This was a quick and easy make – Jalie 3248. I bought the pattern probably a year ago already and left it lying around because I didn’t have the perfect reversible fabric in my stash to inspire me to sew it up. A couple weeks ago I was at JoAnn’s (just to get zippers… you know how that goes) and picked up this neat fabric. It’s a gold and black variegated knit that has some kind of gold lame finish applied to one side. (I *think* this is the fabric – it was part of the Gilded Age collection still in stores.) When I saw it I thought of my Jalie pattern instantly.
Well, I’m kind of a dope because when I got the pattern out I realized that the front is two pieces and you don’t really need a reversible fabric! But it’s nice to have two sides to use that are automatically coordinated. By the way, you can buy Jalie patterns on the Jalie website from Canada or Fabric.com has a limited selection with free shipping in the United States. They’re a great company for knitwear patterns (especially now that Kwik Sew got bought out and isn’t making many knit patterns).
The fun feature of this pattern is clearly the lapels-turned-pockets which are formed by folding over the front piece and joining it with the side seam.
The front is formed from two of the same pieces sewed together and turned inside out. (By the way, the pattern calls for something like 3 yards, but since this fabric was not directional, I flipped one of the front pieces the other way and was able to eek this out of 2 yards.) I was worried that because this knit is pretty light weight that the lapel line wouldn’t stay pressed well and the other side would show so I added a few pieces of stitchy-witchy (two sided fusible webbing) to the inside after sewing the lapel line. If you do this make sure you don’t go all the way to the top and bottom because you’ll be enclosing other pieces between these two pieces…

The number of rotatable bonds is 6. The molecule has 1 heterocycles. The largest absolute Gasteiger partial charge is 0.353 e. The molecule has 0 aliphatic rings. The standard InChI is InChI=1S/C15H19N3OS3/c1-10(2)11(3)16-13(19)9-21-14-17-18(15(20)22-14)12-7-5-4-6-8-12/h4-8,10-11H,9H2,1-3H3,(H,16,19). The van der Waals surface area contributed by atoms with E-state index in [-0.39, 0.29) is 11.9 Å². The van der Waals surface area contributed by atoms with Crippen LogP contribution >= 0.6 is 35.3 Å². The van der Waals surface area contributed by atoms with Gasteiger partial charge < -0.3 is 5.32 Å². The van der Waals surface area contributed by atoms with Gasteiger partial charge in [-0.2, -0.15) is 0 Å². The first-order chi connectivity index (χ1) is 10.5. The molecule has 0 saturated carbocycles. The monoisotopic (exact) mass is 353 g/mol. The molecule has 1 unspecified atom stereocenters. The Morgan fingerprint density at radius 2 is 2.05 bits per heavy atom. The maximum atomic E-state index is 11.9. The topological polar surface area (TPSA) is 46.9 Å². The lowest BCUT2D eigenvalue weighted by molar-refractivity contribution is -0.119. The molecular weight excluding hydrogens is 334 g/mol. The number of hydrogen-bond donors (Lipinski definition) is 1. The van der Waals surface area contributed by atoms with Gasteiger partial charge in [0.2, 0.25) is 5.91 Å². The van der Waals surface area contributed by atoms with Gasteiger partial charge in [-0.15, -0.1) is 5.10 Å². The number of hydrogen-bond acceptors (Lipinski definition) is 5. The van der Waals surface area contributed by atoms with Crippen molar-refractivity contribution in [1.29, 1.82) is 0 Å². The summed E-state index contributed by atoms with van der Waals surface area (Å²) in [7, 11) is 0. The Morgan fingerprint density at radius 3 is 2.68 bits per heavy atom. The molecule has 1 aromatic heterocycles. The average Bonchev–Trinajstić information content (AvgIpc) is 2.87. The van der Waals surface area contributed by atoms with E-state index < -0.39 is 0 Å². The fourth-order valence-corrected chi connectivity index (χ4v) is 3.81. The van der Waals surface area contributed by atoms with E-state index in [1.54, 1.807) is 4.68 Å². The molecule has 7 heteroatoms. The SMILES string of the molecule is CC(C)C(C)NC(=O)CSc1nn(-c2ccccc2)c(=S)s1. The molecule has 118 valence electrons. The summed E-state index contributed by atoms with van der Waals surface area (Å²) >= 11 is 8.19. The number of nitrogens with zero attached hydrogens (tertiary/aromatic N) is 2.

Like here in the shoulder seam! The pattern instructions are similar to when you do an enclosed seam on a yoke using the burrito method. It’s a little confusing if you’ve never done it before, but it looks great because there are no raw edges showing. The order of construction is great for this pattern – it utilizes the double front to hide a lot of the seam allowances so that basically only the sides and sleeve seams are exposed. Don’t worry if I’m confusing you, Jalie has diagrams in their instructions.
The back neck is finished with a binding… not very exciting, sorry.
The pattern went together easy and fits well. I shortened the sleeves by 3″ and the body by 2″ along the lengthen/shorten lines – something I always have to do because I’m only 5’2″. I have to say, I really appreciated the drafting on this pattern. There are 27 (!) sizes included because all Jalie patterns come with a size range starting at girls sizes and going all the way up to plus size. But they clearly adjust with different slopers at different points in the size range because the fit is great on the plus size end. For example, a lot of companies draft sleeve side seams as straight lines from the armpit to the wrist. But as you put on weight, it tends to be mostly above the elbow… think of a turkey leg shape. And this Jalie pattern has a bend in the sleeve seam at the elbow that matches this shape. I was also happy with the shoulder fit which is something a lot of companies tend to draft too big on plus sizes.
Oh, and if you’re local, Marnie is putting together a group Jalie order at the DSC meetup Thursday to get the 25% promo going on. Come with the numbers of the patterns you want… hint hint.